By KATHY KORENGEL
MARYSVILLE — Margaret Austin is afraid her perfect view will disappear if more people don’t step up to the plate to preserve the jewel of her view: the Marysville Water Tower.
"I can see it from my house," said Austin, one of the leaders of an effort to save the 1921-vintage structure from demolition. "It’s part of my view.
"It’s one of the few pieces of history we (still) have here, as far as buildings," she said.
Although city officials have set no deadline for funds needed to be raised to spare the tower from demolition, Austin fears time is running out.
She and others are sponsoring a rally Saturday in Comeford Park, where the tower stands, to further their goal of saving the sky-blue beacon that can be seen from I-5.
The day’s activities will include a car show, a pet show, a motorcycle exhibit, entertainment, and food and drinks. Sue Elliott, an artist whose watercolor painting of the tower has been made into a print to raise funds for its renovation, will sign the prints at the event.
Activities run from 11 a.m. to 2 p.m. at the park at the corner of State Avenue and Sixth Street.
Last spring, a consulting firm estimated the cost of upgrading the tower to state and federal safety and seismic standards at $113,000. The estimated cost of demolishing the structure, which hasn’t functioned as a water tower since the 1970s, is $55,000.
Last fall, the city council agreed to put $55,000 toward restoring the tower rather than destroying it, if others could raise the additional $58,000 needed to upgrade the landmark. Members of the Marysville Historical Society, including Austin, took up the call.
Since then, the group, which consists of a core of about five people, has raised $12,000. The funds came from a variety of activities, from letter writing campaigns to selling Elliott’s prints to private donations.
Austin said she is worried that the city may want to reach a resolution soon about the fate of the tower. Mayor David Weiser said the city council hasn’t set a deadline, but it will probably take another look at the issue as it prepares the 2001 budget.
A preliminary budget will be available to the public Nov. 2, Weiser said.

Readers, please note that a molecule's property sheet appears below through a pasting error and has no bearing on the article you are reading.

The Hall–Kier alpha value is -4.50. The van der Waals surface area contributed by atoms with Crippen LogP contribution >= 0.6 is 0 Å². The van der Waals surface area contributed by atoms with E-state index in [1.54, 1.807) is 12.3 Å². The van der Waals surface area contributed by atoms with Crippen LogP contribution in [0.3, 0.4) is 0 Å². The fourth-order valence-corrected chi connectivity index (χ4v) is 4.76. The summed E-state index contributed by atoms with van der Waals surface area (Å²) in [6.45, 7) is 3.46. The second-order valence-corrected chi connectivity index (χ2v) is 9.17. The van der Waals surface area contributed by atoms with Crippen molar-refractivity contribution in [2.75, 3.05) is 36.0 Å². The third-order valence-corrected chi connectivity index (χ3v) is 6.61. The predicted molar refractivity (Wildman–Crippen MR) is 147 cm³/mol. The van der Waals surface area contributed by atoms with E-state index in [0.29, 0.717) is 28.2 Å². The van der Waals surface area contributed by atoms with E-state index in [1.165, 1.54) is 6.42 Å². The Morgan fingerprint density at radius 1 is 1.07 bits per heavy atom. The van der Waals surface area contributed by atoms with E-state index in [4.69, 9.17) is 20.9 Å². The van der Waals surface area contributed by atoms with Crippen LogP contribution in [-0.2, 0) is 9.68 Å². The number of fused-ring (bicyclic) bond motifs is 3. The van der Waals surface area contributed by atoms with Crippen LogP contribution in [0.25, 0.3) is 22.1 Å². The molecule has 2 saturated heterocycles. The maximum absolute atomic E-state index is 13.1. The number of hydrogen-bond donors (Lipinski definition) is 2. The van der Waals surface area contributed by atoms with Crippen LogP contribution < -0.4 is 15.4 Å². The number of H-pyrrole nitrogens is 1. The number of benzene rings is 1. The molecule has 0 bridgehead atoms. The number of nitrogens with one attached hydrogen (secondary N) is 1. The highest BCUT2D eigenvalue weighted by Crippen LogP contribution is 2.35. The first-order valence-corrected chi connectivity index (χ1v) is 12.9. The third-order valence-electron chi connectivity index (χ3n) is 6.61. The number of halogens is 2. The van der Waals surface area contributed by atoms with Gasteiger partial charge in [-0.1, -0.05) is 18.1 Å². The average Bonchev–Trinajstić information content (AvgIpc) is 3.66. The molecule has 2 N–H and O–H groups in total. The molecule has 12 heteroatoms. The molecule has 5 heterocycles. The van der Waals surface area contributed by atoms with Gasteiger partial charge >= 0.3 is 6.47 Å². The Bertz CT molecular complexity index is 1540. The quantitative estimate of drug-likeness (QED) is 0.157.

He also said that about $15,000 of the estimated costs of the tower renovation would go toward electrical upgrades that would benefit the parks department, so that amount, beyond the $55,000 the council has pledged to the project, could come from the general fund. The historical society’s contribution would then be reduced correspondingly.
Weiser said the council heard comments in previous hearings from people who didn’t want general tax revenue to be spent on the tower. The council also heard from people who would like to see the tower saved, he said.
He said that during the budget process council members will look at what the community has raised to save the water tower, and "if we need to continue to raise funds, and if we want to save the water tower," Weiser said.
Austin said saving the structure, emblazoned with the name of the city, is important for many reasons.
"I can’t tell you how many people have used it as a meeting place or a landmark (when giving directions)," Austin said. "At one time, climbing it was part of an initiation when you moved to Marysville."
Historical society president Steve Edin, who has lived in Marysville since 1978, said he grew up with the tower.
"I played in that park when I was a kid," Edin said.
If the tower were to be demolished, he said, "it would be like part of my childhood, my past was being torn away."
Those who can’t make the rally can support the project in other ways. Posters are on sale around town for $10.
Tax-deductible donations can be made to: The Marysville Historical Society, Save The Tower, P.O. Box 41, Marysville, WA 98270.
For more information, call Edin at 360-651-5028 or visit the Web site www.savethetower.org.
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